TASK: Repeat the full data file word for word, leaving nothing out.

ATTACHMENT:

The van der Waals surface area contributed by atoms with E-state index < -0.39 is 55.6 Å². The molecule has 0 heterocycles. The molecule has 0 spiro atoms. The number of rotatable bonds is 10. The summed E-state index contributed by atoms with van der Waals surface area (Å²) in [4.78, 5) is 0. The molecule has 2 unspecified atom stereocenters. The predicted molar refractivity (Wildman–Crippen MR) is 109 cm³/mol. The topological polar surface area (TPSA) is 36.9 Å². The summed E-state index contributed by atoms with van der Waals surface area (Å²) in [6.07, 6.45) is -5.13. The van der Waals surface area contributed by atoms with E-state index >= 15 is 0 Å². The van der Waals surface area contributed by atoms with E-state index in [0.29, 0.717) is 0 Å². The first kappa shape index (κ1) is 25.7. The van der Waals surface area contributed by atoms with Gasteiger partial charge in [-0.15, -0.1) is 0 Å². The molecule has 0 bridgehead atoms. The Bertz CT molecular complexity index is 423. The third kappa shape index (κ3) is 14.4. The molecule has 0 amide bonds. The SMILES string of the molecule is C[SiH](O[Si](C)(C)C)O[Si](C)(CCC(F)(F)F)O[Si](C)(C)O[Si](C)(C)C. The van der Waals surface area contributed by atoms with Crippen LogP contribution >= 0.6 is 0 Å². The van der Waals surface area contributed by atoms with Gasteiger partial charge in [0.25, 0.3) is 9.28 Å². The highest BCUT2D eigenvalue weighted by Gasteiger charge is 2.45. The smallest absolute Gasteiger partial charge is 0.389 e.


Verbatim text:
The van der Waals surface area contributed by atoms with E-state index < -0.39 is 55.6 Å². The molecule has 0 heterocycles. The molecule has 0 spiro atoms. The number of rotatable bonds is 10. The summed E-state index contributed by atoms with van der Waals surface area (Å²) in [4.78, 5) is 0. The molecule has 2 unspecified atom stereocenters. The predicted molar refractivity (Wildman–Crippen MR) is 109 cm³/mol. The topological polar surface area (TPSA) is 36.9 Å². The summed E-state index contributed by atoms with van der Waals surface area (Å²) in [6.07, 6.45) is -5.13. The van der Waals surface area contributed by atoms with E-state index >= 15 is 0 Å². The van der Waals surface area contributed by atoms with E-state index in [0.29, 0.717) is 0 Å². The first kappa shape index (κ1) is 25.7. The van der Waals surface area contributed by atoms with Gasteiger partial charge in [-0.15, -0.1) is 0 Å². The molecule has 0 bridgehead atoms. The Bertz CT molecular complexity index is 423. The third kappa shape index (κ3) is 14.4. The molecule has 0 amide bonds. The SMILES string of the molecule is C[SiH](O[Si](C)(C)C)O[Si](C)(CCC(F)(F)F)O[Si](C)(C)O[Si](C)(C)C. The van der Waals surface area contributed by atoms with Crippen LogP contribution >= 0.6 is 0 Å². The van der Waals surface area contributed by atoms with Gasteiger partial charge in [0.25, 0.3) is 9.28 Å². The highest BCUT2D eigenvalue weighted by Gasteiger charge is 2.45. The smallest absolute Gasteiger partial charge is 0.389 e.